As in all embodiments described herein, the operation of the invention is comprised of the steps of providing a resilient generally elongated cylindrical connecting member having an expandable inner diameter, inserting the end segments of two conductive fibrous strands to be connected in end-to-end contact into the expanded diameter of said connecting member, and thereafter removing a biasing or expansioning means therefrom so that the inner diameter of said elongated connecting member decreases due to the inherent resiliency thereof, wherein said connecting member clamps about the end portions of the conductive strands being spliced in tight splicing engagement.
In a third embodiment of the instant invention, shown in FIG. 12, the structure has been modified by the addition of an elongated flange plate means 29 for securing connecting member 20 to a carrier member (not shown), such as a printed circuit board. In the configuration shown in FIG. 12, connecting member 20 is utilized to retain fibrous conducting strand member 28' in registry with fiber optic connector 27. Expansion member 24 is shown in its yet to be removed position within cylindrical expansion member 22. Expansion strand 24 may be made of a low melting point material whereupon modest heating thereof results in its disintegration and consequent clamping of connecting member 20 about strands 28 and 28'.
A fourth embodiment is shown in FIG. 13 wherein expansion body member 44 has connected thereto a gripping means 43 to facilitate the removal of said expansion member 44. Connecting member 40 has integrally connected thereto an elongated generally smaller expansion cylinder 42 adapted to receive expansion body member 44. Upon insertion of member 44 into cylinder 42, connecting member 40, and in particular the internal volume 45 thereof, is caused to expand to receive the end portions of fibrous conductive strands for splicing as described elsewhere in this disclosure. Upon insertion of said conductive strands into volume 45, one simply removes strand 44 by pulling on gripping means 43 in any of the directions indicated by arrows in FIG. 13. Removal of strand 44 from cylinder 42 causes member 40, as a result of its inherent resiliency, to assume a reduced cross sectional diameter, thereby clasping or splicing the fibrous conductive strands disposed therein.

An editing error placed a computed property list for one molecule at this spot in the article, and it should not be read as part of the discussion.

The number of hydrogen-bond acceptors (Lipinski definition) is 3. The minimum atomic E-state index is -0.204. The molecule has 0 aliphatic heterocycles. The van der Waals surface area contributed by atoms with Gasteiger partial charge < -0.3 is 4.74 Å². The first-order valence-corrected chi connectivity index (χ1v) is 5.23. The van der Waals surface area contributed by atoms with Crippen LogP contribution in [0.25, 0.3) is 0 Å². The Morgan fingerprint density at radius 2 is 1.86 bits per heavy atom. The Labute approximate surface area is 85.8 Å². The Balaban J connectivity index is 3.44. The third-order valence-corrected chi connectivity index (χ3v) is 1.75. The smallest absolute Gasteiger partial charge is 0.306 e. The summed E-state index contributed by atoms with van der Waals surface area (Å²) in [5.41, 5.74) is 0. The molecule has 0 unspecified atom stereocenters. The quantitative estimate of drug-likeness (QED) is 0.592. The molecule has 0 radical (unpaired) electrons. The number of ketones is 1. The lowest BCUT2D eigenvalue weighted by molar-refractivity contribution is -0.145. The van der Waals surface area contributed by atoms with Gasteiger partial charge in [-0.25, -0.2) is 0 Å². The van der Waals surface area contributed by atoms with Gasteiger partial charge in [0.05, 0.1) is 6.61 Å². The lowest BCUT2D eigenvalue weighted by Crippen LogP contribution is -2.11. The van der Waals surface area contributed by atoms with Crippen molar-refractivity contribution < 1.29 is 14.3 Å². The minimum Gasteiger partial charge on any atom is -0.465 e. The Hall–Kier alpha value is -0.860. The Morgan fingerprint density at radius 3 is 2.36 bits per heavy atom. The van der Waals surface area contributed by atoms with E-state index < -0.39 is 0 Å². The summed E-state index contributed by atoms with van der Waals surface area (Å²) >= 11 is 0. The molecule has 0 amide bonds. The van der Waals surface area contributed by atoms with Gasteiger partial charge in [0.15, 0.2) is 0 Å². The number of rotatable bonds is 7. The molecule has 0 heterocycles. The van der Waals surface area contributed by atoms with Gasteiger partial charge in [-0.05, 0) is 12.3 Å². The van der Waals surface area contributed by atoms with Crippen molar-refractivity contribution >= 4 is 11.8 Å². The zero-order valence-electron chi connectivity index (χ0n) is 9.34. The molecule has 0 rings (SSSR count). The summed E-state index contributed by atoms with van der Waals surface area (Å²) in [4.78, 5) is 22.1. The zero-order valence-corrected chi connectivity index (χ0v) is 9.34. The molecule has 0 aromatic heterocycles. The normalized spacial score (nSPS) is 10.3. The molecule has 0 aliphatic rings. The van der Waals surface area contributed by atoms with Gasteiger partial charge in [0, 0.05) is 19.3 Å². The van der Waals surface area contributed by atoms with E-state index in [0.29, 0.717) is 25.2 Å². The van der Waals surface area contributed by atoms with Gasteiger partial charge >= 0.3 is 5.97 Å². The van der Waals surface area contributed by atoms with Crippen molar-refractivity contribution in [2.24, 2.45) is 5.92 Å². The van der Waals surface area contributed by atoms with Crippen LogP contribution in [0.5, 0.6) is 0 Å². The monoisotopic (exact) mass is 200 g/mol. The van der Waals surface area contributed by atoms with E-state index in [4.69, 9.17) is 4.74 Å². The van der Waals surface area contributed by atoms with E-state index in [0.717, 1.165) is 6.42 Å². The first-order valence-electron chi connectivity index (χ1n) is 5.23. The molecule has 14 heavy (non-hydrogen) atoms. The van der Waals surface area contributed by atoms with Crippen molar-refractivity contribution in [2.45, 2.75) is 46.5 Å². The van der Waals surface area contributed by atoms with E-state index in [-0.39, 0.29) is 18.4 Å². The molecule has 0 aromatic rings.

A fifth embodiment is disclosed in FIG. 14 comprised of a connecting member 50 having a wedge shaped expansion member 54 adapted to be received by expansion receiving portion 52. It should be noted that expansion wedge 54 may be solenoid operated for manually reciprocating during a mass production process wherein a plurality of said connecting members 50 are moved into relative association with reciprocating wedge member 54 one after the other. As each connecting member 50 is brought into association therewith, wedge member 54 is extended outwardly into the wedge receiving portion 52, thereby expanding the internal diameter 58 of connecting member 50 to enable insertion of fibrous connecting strand end portions 18 and 18' respectively, whereupon removal of wedge member 54 causes connecting member body 50 to contract in clamping engagement about the outer surfaces of said fibrous strand end portions 18 and 18'.
In the sixth and final embodiment hereof, cylindrical connecting member 60 has integrally connected thereto a series of alternating, opposed, finger members 62 having inwardly directed retaining projections 63 thereon defining a generally diamond-shaped channel 66 therethrough. Elongated key member 64 is diamond-shaped in cross-section and is adapted to be received within diamond-shaped channel 66 in interfitting engagement. Expansion key 84 is preferrably provided with a gripping pad 69 at one end to facilitate the rotation thereof, as best shown in FIGS. 16 and 17. The cross sectional configuration of key means 64 is that of an elongated diamond Rotating key means 64 using gripping pad 69 through ninety degrees of rotation causes the internal cross sectional diameter G of connecting member 60 to either be expanded or reduced depending upon the original position of key means 64 within channel 66. It is to be appreciated that in the embodiment shown in FIGS. 15 through 17, the expansion member 64 need not be removed from its association with connecting member 60, thereby allowing for the possibility of successive removal or reinsertion of the conductive strand 18 or 18, or fibrous strand end portions 17 and 17' and replacement with other conductive strand members.